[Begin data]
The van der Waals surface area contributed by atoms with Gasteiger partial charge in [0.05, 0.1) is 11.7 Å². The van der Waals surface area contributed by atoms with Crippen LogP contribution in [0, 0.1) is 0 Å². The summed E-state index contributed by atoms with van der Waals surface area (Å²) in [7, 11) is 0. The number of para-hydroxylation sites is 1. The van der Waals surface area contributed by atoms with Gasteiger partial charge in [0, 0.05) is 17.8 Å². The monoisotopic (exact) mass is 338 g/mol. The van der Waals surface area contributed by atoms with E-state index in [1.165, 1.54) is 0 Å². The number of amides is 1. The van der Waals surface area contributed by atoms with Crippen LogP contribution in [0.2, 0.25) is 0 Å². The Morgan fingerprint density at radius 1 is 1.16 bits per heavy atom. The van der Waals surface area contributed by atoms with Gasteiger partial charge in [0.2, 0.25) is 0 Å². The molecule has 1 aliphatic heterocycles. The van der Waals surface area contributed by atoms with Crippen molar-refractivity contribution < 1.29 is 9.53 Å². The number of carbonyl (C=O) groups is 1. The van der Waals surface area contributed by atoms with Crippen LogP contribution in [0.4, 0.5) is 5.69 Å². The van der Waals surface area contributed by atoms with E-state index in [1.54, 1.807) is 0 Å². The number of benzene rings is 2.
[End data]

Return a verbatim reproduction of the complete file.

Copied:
The van der Waals surface area contributed by atoms with Gasteiger partial charge in [0.05, 0.1) is 11.7 Å². The van der Waals surface area contributed by atoms with Crippen LogP contribution in [0, 0.1) is 0 Å². The summed E-state index contributed by atoms with van der Waals surface area (Å²) in [7, 11) is 0. The number of para-hydroxylation sites is 1. The van der Waals surface area contributed by atoms with Gasteiger partial charge in [0, 0.05) is 17.8 Å². The monoisotopic (exact) mass is 338 g/mol. The van der Waals surface area contributed by atoms with E-state index in [1.165, 1.54) is 0 Å². The number of amides is 1. The van der Waals surface area contributed by atoms with Crippen LogP contribution in [0.2, 0.25) is 0 Å². The Morgan fingerprint density at radius 1 is 1.16 bits per heavy atom. The van der Waals surface area contributed by atoms with Gasteiger partial charge in [0.2, 0.25) is 0 Å². The molecule has 1 aliphatic heterocycles. The van der Waals surface area contributed by atoms with Crippen molar-refractivity contribution < 1.29 is 9.53 Å². The number of carbonyl (C=O) groups is 1. The van der Waals surface area contributed by atoms with Crippen LogP contribution in [0.4, 0.5) is 5.69 Å². The van der Waals surface area contributed by atoms with E-state index in [1.54, 1.807) is 0 Å². The number of benzene rings is 2.